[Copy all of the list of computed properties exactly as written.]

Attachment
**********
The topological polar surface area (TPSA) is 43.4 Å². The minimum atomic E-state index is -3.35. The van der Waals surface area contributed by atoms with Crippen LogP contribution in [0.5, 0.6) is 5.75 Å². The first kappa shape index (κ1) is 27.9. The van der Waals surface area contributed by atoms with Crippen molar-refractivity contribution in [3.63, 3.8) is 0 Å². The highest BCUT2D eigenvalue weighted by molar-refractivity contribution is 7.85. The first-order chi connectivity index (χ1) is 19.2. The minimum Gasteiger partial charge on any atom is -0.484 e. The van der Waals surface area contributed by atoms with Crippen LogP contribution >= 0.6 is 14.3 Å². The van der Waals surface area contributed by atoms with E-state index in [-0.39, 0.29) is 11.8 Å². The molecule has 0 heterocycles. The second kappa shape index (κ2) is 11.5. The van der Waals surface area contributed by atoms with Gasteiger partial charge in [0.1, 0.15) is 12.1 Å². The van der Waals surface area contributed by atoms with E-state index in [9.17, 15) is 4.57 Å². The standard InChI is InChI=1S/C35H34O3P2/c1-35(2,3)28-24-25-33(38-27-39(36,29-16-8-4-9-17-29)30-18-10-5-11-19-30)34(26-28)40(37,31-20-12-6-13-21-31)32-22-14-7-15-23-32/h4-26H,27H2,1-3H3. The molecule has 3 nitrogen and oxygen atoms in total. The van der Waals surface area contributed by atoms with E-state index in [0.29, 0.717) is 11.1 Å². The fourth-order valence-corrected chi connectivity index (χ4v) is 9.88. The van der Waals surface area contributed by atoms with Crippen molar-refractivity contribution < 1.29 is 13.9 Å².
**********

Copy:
The topological polar surface area (TPSA) is 43.4 Å². The minimum atomic E-state index is -3.35. The van der Waals surface area contributed by atoms with Crippen LogP contribution in [0.5, 0.6) is 5.75 Å². The first kappa shape index (κ1) is 27.9. The van der Waals surface area contributed by atoms with Crippen molar-refractivity contribution in [3.63, 3.8) is 0 Å². The highest BCUT2D eigenvalue weighted by molar-refractivity contribution is 7.85. The first-order chi connectivity index (χ1) is 19.2. The minimum Gasteiger partial charge on any atom is -0.484 e. The van der Waals surface area contributed by atoms with Crippen LogP contribution >= 0.6 is 14.3 Å². The van der Waals surface area contributed by atoms with E-state index in [-0.39, 0.29) is 11.8 Å². The molecule has 0 heterocycles. The second kappa shape index (κ2) is 11.5. The van der Waals surface area contributed by atoms with Gasteiger partial charge in [0.1, 0.15) is 12.1 Å². The van der Waals surface area contributed by atoms with E-state index in [9.17, 15) is 4.57 Å². The standard InChI is InChI=1S/C35H34O3P2/c1-35(2,3)28-24-25-33(38-27-39(36,29-16-8-4-9-17-29)30-18-10-5-11-19-30)34(26-28)40(37,31-20-12-6-13-21-31)32-22-14-7-15-23-32/h4-26H,27H2,1-3H3. The molecule has 3 nitrogen and oxygen atoms in total. The van der Waals surface area contributed by atoms with E-state index in [0.29, 0.717) is 11.1 Å². The fourth-order valence-corrected chi connectivity index (χ4v) is 9.88. The van der Waals surface area contributed by atoms with Crippen molar-refractivity contribution < 1.29 is 13.9 Å².